The State We Are In: Historical Amnesia
From amongst the collection of “quotable quotes” on history, the statement of the eccentric English Lankaphile John Still deserves mention. He said, “The memories of men are too frail a thread to hang history from.” These words reverberated in my head at the recent discussion forum organised by MuzlimBuzz.sg.
During his presentation at the event, the erudite Dr. Hisham Hellyer asked his audience, “How many of you know of the Hama massacre?” Pin drop silence ensued. Visibly disappointed, he then asked, “How many of you are aware of the Sabra and Shatila massacre?” Praise the Lord, a few hands popped up.
I sat in bewilderment thinking, “Were the attendees really not aware of these crimes against humanity or were they just too tired to lift their hands up after a long day at work?” I sincerely hope it is the latter. But if it is the former, then we have some serious introspection to do.
More than a trip down memory lane
History is not simply a nostalgic exercise in reminiscing past glories. Neither is it a visit to the tavern to drown one’s sorrows in despair over what transpired. And it certainly is not a means to renew grudges or forge new enmities. Rather, it is an important and necessary tool to help comprehend the present in order to shape a better future.
Islamic history is replete with both unbelievable exultations and unspeakable tragedies. For every battle of Badr, we have a battle of Uhud. For every profound act of chivalry, we have an act of cowardice. For every heroic narrative, we have a tragic epic. For every discovery, we have a tale of trials and errors.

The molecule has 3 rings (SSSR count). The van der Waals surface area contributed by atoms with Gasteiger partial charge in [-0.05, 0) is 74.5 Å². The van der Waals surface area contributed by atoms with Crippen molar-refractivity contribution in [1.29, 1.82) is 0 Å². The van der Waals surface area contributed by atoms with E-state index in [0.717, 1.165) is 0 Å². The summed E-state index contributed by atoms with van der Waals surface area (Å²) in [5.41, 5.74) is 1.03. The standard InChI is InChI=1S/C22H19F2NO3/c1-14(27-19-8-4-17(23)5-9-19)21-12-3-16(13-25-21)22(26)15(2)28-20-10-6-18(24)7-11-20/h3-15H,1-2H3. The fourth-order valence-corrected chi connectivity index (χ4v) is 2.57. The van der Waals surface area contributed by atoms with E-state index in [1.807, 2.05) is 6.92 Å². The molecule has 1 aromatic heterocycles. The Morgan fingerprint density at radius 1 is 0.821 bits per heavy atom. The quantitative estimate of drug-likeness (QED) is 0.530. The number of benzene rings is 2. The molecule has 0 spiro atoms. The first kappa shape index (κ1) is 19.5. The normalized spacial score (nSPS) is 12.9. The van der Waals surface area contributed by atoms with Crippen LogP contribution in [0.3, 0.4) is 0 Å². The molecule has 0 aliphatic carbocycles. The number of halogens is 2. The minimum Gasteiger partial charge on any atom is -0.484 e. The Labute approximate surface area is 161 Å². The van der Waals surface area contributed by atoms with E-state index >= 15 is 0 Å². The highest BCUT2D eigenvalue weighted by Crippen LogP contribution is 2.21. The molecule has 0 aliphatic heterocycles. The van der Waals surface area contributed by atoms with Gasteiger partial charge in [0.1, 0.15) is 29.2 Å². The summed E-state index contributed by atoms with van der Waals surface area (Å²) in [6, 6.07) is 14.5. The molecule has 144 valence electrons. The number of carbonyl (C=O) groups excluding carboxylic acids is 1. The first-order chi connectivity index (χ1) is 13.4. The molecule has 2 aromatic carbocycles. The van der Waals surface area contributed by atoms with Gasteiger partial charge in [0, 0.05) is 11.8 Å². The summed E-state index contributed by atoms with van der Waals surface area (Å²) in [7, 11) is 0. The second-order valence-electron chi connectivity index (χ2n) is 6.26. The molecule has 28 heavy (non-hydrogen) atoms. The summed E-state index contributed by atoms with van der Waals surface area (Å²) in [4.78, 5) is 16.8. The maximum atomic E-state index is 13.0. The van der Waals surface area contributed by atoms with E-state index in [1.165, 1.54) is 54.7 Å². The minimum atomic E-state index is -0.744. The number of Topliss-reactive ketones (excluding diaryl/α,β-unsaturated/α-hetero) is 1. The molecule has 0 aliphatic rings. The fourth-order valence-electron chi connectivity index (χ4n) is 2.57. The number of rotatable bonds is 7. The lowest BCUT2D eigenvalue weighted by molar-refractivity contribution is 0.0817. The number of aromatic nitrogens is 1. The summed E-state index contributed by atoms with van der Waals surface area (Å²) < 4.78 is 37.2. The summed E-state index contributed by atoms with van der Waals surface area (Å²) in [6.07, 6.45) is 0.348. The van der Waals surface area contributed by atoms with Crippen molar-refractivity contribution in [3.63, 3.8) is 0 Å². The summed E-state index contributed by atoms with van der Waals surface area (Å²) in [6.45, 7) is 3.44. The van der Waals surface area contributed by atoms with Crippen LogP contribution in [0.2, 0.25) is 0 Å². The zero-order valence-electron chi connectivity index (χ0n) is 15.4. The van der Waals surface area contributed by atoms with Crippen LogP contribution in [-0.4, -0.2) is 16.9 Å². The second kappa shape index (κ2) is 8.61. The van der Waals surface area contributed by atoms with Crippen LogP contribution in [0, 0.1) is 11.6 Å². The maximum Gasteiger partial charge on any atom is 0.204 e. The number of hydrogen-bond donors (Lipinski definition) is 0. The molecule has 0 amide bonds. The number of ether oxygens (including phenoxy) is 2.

Such is the double-sided nature of history. And it is vital that both narratives are given equal space in our discourse and teachings. Otherwise, poignant lessons will be relegated to the dusty annals of the past. We ought to reflect on the narration of the Messenger of Allah (upon him be blessings and peace), “A believer is never stung from the same hole twice.”
Be aware and do not despair
In this regard, we should take a leaf out of the books of our Jewish brethren-in-humanity. Their systematic and comprehensive programme to educate Jews (and gentiles) of the Holocaust atrocities is legendary. Every Jewish youth, regardless of how religious or otherwise he or she may be, is fully aware of the tribulations their forefathers went through.
While I do not advocate indoctrination of that intensity, I have no qualms in suggesting that our weekend madrasahs and other educational programmes incorporate in their curriculum aspects of Muslim socio-political history that have shaped and continue to shape our present.
The Palestinian struggle is omnipresent in the average Muslim psyche. I dare say that there are similar and perhaps worse travails that Muslims elsewhere have been through and are going through that are no less deserving of mention and remembrance.
Our precocious youth deserve to know the stories of the Chechen widows, Srebrenica survivors, Somali child-soldiers, Afghan refugees, Rohingya people, Hama martyrs and the many other forgotten Muslims of the 20th century, let alone the distant past.
It is far better for them to hear about these anecdotes of history from qualified Asatizah with a sense of balance than from methodologically-challenged individuals with sinister motives. The importance of the former and the repercussions of the latter cannot be overstated.
We are living in a historic era which is being shaped by recent history. To make sense of what is happening, we urgently need to look back to chart a strategic direction forward. Otherwise, Allah forbid, we will be re-creating history for the wrong reasons. As George Santayana said, “Those who cannot remember the past are condemned to repeat it.”
Born and bred in Singapore, Idris Kamal is an apprentice goat herder. After completing his National Service, he left for the UK where he graduated from the University of Birmingham and worked at Islamic Relief Worldwide. When he is not tending to his goats, he spends time reading, writing and working on a myriad of stuff. He can be reached at www.facebook.com/idris.kamal